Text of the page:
Actually, Spider-Man solves a bit of a problem the X-Men have been attempting to sweep under the carpet since the Morrison era, when the School went public.  The problem is this: they have no qualified teachers.  The current teachers of the Jean Grey School have only two qualifications: they’re mutants, and they’ve been around a while.  So what makes them good teachers?  At least Spider-Man is a qualified teacher!

Spider-Man Unmasked
A memorable issue: my teacher is Spider-Man!

Cast your eye to ‘Wolverine and the X-Men #19’.  Here, we see Kitty Pryde interview applicants for the role of teacher at the School.  These are the people who got through the application process, who evidently met the School’s requirements, and (with the exception of Deadpool, who just turned up anyway) merited an interview.

Job Applications
Yeah, it was funny, and the Firestar nod was amusing, but… What?!?  Ironically, Jennifer Sloan makes a serious point!

It gets worse. There are only a handful of X-Men who’ve expressly had central character arcs about their being teachers.  Wolverine – soon to die.  Kitty Pryde – now at Cyclops’ Xavier School.  Emma Frost – now at Cyclops’ Xavier School.  Banshee – I believe he’s dead again.  Rogue – not in a good place right now, and seems to have bowed out of the Jean Grey School.  Yes, the Jean Grey School has lost all its’ most capable and experienced teachers.  It’s about time they recruited another one.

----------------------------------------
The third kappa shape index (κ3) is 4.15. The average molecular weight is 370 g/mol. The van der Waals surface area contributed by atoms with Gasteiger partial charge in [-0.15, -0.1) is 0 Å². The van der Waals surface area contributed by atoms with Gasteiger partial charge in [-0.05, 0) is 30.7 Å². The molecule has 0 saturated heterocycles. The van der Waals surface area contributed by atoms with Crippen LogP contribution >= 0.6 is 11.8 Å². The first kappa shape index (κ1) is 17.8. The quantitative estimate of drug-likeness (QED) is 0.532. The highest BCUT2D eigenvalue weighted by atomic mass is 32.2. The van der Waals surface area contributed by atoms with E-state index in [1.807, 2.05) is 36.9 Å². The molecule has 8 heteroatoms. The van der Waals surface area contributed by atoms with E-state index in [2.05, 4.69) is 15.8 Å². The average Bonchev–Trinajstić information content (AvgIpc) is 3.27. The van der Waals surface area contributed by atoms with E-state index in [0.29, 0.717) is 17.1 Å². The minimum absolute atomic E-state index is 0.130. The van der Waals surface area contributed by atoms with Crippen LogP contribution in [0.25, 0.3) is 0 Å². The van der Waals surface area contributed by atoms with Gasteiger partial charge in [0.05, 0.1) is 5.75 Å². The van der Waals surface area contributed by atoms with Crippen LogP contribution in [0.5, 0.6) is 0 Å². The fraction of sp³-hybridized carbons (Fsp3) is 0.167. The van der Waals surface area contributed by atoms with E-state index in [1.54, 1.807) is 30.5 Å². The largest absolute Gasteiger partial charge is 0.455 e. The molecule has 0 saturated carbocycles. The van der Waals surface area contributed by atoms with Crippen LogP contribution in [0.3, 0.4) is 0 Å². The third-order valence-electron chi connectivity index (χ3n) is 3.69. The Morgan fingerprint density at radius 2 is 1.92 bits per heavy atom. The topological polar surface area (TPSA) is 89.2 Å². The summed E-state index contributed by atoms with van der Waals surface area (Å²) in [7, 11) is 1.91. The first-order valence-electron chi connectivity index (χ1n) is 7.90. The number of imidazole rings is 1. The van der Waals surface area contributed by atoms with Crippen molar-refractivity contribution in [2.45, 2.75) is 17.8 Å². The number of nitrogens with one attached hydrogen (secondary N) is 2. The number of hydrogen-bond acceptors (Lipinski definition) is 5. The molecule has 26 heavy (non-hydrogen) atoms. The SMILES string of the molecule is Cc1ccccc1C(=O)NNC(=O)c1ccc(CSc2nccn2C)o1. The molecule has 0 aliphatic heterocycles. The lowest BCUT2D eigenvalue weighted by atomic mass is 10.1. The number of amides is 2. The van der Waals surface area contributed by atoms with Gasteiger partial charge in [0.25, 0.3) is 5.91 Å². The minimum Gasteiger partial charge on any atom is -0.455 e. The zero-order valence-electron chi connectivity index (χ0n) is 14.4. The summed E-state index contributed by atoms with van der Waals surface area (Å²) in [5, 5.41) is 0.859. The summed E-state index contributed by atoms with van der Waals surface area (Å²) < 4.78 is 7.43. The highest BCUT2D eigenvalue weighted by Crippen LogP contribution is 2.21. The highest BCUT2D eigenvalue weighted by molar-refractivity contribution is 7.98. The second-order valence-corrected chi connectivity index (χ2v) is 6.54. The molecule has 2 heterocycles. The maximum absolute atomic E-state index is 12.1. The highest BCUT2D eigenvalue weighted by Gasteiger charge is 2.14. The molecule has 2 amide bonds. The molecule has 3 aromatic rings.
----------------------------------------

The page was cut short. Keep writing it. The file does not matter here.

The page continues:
Oh, and let me mix things up further: who mentored Hope?  Who taught Cannonball how to turn while blasting?  Who crossed paths with the New Mutants early in their X-Force stint, and had several encounters with Generation X?  You got it in one: Spider-Man.  He even has a history of mentoring X-Men and working alongside the younger mutants.

Power and Responsibility
Let’s face it, this is one guy who knows why he’s a hero. Rather than just teach mutants, he can teach HEROES.

At least this time the School gets a teacher, whether Spider-Man is a mutant or not!

It makes Business Sense

I think part of the problem is that this is being seen as the successor to ‘Wolverine and the X-Men’.  I think it’s only partly a successor to this series; it’s also partly a continuation of the strategy Marvel began in ‘Uncanny Avengers’.  Think about it: this isn’t one brand, it’s two.  Wolverine, as a brand, is strongly linked to the X-Men; Spider-Man, as a brand, currently stands apart.  By bringing the two together, Marvel attempts to appeal to fans of both brands.  Clever business strategy.